I wrote in June that state broadcast associations should do much more to help encourage development of engineering talent by getting directly involved in training. I cited an effort by the Alabama Broadcasters Association as an example.
Another comes from the Wisconsin Broadcasters Association, which recently held its first Media Technology Institute in conjunction with its summer conference; 24 people took part in the workshops.
The WBA has a history of being responsive to the interests and needs of engineers (recall our coverage of the Broadcaster Emergency Personnel ID Card Program; see https://www.radioworld.com/links). This new training was a joint effort of the WBA and its Educational Foundation, and funded in part by WBA and Midwest Communications.
Veteran engineer Terry Baun was chief instructor and focused on “practical, instructional courses for prospective, beginning and current broadcast/media engineers.” This was no two-hour overview, either, but a four-day program. Consider it a possible model for such a program in your state.
Day 1 offered a general intro to the profession and covered the business model of broadcasting, how engineering fits at a station, skill sets needed and how “traditional” engineering is evolving. It explored radio and TV studio design, program distribution and delivery, and the role of engineering in development, construction and modification of facilities, plus changes wrought by digitization.
Day 2 was “RF Day.” According to the program materials, “The instruction begins with basic atomic/electrical theory and proceeds to detailed discussion of the development of the art and science of RF generation, including telegraphy, AM and AM directional, FM, and television VHF and UHF.” Also included were antenna theory and a demo of test and measurement equipment. The students heard about IBOC digital radio and the 8VSB digital television transmission standard. The program did not include a visit to a transmitter site, as Alabama’s did, but it sounds like that is on the radar for future.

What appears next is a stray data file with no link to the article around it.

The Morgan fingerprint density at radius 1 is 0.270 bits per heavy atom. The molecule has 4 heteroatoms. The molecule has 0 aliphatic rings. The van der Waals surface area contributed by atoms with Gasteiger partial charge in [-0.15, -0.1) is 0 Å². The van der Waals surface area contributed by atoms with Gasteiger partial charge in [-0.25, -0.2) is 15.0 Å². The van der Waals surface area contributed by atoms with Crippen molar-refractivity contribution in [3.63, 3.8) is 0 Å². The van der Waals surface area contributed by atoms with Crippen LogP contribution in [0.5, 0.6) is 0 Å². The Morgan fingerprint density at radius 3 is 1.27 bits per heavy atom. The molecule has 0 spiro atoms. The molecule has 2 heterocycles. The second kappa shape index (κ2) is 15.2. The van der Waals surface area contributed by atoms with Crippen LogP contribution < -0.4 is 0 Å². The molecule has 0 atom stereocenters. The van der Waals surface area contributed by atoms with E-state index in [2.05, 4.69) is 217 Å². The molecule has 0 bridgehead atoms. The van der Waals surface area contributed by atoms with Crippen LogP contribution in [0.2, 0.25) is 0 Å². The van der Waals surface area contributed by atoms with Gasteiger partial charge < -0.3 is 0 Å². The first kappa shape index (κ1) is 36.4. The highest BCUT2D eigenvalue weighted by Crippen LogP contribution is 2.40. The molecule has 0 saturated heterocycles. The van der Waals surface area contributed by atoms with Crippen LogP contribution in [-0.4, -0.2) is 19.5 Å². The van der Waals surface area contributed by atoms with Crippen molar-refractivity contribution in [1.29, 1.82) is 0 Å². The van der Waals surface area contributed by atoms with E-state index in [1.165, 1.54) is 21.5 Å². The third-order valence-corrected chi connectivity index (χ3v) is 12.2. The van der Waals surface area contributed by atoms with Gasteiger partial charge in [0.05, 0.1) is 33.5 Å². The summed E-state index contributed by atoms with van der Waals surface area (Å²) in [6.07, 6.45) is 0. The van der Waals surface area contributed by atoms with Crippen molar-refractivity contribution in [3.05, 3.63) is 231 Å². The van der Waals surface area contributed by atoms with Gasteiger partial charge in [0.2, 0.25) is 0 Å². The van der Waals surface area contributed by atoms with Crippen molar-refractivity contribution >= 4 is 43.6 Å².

Day 3 was spent at the WBA Summer Engineering Conference, which included technical presentations by vendors and clients and an engineering luncheon. An engineering reception included technical exhibits and discussions with vendors.
And the last day covered IT/network fundamentals and more advanced areas of IP management and network design, then moved on to FCC rules and chief operator duties for radio/TV; safety and security for engineers and the public; and a final Q&A.
The cost to each student was $399, which included the three hotel nights and numerous meals. The program was funded in part by WBA and Midwest Communications.
“Since this was a joint venture between the WBA and the WBA Foundation, it was not meant to be a moneymaker but rather provide a much needed service to our industry,” Vice President Linda Baun said, putting emphasis on the word “much.”
She continued, “Action to the question ‘Where is the next engineer coming from?’ rests on us to grow our own. The return on this program is not measured in money but rather in the knowledge and seed planted to ensure the future of the broadcast engineer.”
The association’s Education Committee, made up of university and technical school faculty, promoted the program; WBA provided PR material to its members and asked SBE chapters and its own Clinic Committee to spread the word too.
Linda Baun tells me that President/CEO Michelle Vetterkind was instrumental in getting approval from station leaders who make up the board and in presenting the idea of a joint venture to the WBA Foundation. (Says Baun of Vetterkind: “She also has an engineer’s heart.”)
Well done, WBA and Midwest Communications. Congrats as well to the students who put their own money forth to expand their professional horizons, and to TV station WSAW in La Crosse, which provided scholarships for three people to attend the institute. Another great idea.
Does your state have a similar program? Are you planning one? Tell me about it at email@example.com.